England arrived in complete disarray, straight from South Africa where they had been annihilated 6-1 in a bloated one-day series, which was just about the last thing they needed right before a World Cup. Tired and with morale at rock bottom, they limped through the group stages, qualifying for the last eight courtesy of wins over Netherlands and UAE - that they weren't home on the first flight out of town was more thanks to a skewed format than any ability. Few expected them to do much in the quarter-final against a buoyant Sri Lanka, and they didn't disappoint, failing to grasp innovations as wholeheartedly as the eventual winners had embraced them, losing by five wickets with almost ten overs to spare. "Every single person involved in their on-field performance on this tour should now consider his position," fumed The Daily Telegraph.
The first southern hemisphere tournament and Australia, with their experience in one-day cricket, were the red-hot favourites. But under pressure, they cracked, losing the opening game in New Zealand and being undone for the final time by Ian Botham who took 4 for 31 and made 53 not out as England won by eight wickets. The home side exited with four wins in eight, edged out by Pakistan whose one point for the rain-ruined abandonment against England, when they had been bowled out for 74, carried them into the semi-finals. By then the public were almost ignoring the tournament, as was the country's television.
West Indies 1987
Two time winners and finalists in all three previous events, West Indies were at the height of their powers in 1987 and were one of the favourites. They lost their opening match against England by two runs, but that seemed little more than a hiccup as they bounced back by thrashing Sri Lanka. They slipped up to Pakistan by one wicket and, needing to beat England in the rematch to stay in the competition, they reached 208 for 4 but ran out of overs and wickets as they went down by 34 runs. Not even a semi-final for the triple finalists.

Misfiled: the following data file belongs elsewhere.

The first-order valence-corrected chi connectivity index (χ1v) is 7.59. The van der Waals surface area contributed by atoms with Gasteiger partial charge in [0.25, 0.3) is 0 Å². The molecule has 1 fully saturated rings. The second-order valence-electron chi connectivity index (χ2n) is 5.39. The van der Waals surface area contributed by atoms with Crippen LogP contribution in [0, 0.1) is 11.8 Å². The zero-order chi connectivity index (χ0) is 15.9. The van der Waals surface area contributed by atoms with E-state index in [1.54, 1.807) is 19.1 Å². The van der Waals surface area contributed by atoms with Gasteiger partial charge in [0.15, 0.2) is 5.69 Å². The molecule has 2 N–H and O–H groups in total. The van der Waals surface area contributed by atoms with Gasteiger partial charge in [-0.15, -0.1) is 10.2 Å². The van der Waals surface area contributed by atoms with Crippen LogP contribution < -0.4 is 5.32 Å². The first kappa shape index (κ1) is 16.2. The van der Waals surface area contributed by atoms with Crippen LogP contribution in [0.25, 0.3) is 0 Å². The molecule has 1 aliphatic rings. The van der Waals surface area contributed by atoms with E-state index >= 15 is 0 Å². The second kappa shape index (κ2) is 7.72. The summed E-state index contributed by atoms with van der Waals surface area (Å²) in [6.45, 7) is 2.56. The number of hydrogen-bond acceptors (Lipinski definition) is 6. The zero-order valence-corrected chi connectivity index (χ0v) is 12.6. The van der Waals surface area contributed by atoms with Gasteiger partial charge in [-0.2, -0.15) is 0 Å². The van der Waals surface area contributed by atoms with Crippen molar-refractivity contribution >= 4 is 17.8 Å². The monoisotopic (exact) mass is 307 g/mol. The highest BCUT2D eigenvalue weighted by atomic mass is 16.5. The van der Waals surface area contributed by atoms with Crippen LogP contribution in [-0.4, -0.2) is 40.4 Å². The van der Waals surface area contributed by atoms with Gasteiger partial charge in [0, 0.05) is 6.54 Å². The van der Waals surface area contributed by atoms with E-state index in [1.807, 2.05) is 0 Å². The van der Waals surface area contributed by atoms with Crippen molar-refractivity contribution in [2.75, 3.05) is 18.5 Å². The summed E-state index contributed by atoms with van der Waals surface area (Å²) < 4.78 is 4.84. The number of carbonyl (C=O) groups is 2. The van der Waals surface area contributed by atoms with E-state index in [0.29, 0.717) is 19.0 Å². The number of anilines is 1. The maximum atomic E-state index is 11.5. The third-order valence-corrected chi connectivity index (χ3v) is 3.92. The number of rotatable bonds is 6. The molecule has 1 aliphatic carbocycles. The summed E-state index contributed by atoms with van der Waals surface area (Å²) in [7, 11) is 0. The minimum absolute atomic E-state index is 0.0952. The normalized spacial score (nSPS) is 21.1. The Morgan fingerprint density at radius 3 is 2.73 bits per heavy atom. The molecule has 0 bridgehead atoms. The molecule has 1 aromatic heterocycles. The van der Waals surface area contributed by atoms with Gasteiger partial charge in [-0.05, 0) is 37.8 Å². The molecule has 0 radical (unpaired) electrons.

The beaten finalists in 1975 were handicapped by the omission of all the players contracted to Kerry Packer's World Series Cricket, a controversial and self-harming move by the Australian board. As a result, the squad was a mixture of the raw and the not very good. Against England at Lord's they limped to a dire 159 for 9 in 60 overs, and then got thumped by Pakistan as they again failed to pass 200. Their win against Canada was not even a consolation.
On paper, Australia were a decent side. The reality was that they were bitterly divided by the legacy of Packer, and also by the captaincy of Kim Hughes, while some odd selections only added to the sense of shambles. Their campaign could not have got off to a worse start as they lost to World Cup newcomers Zimbabwe, still almost a decade away from being awarded Test status, and then got hammered by West Indies two days later. They beat eventual winners India, but crashed out after being thrashed for a second time by West Indies and then by India in the return game. Six matches, two wins, and an early trip home.
The inaugural World Cup was something of a lottery in that so little international one-day cricket had been played that nobody could claim to be experts at it. Nevertheless, the traditional powerhouses were expected to come to the fore. The group structure meant that two out of England, India and New Zealand would go through, and on the eve of the tournament The Times tipped them for the semi-finals, adding their spinners, especially Bishen Bedi, could be the stars. Bedi was outstanding - his 24 overs yielded 2 for 34 - but the batting let them down against England and New Zealand. The opening game at Lord's was particularly grim, India making 132 for 3 in 60 overs chasing 335. Sunil Gavaskar entered the Hall of Shame for scoring 36 not out through the entire turgid affair.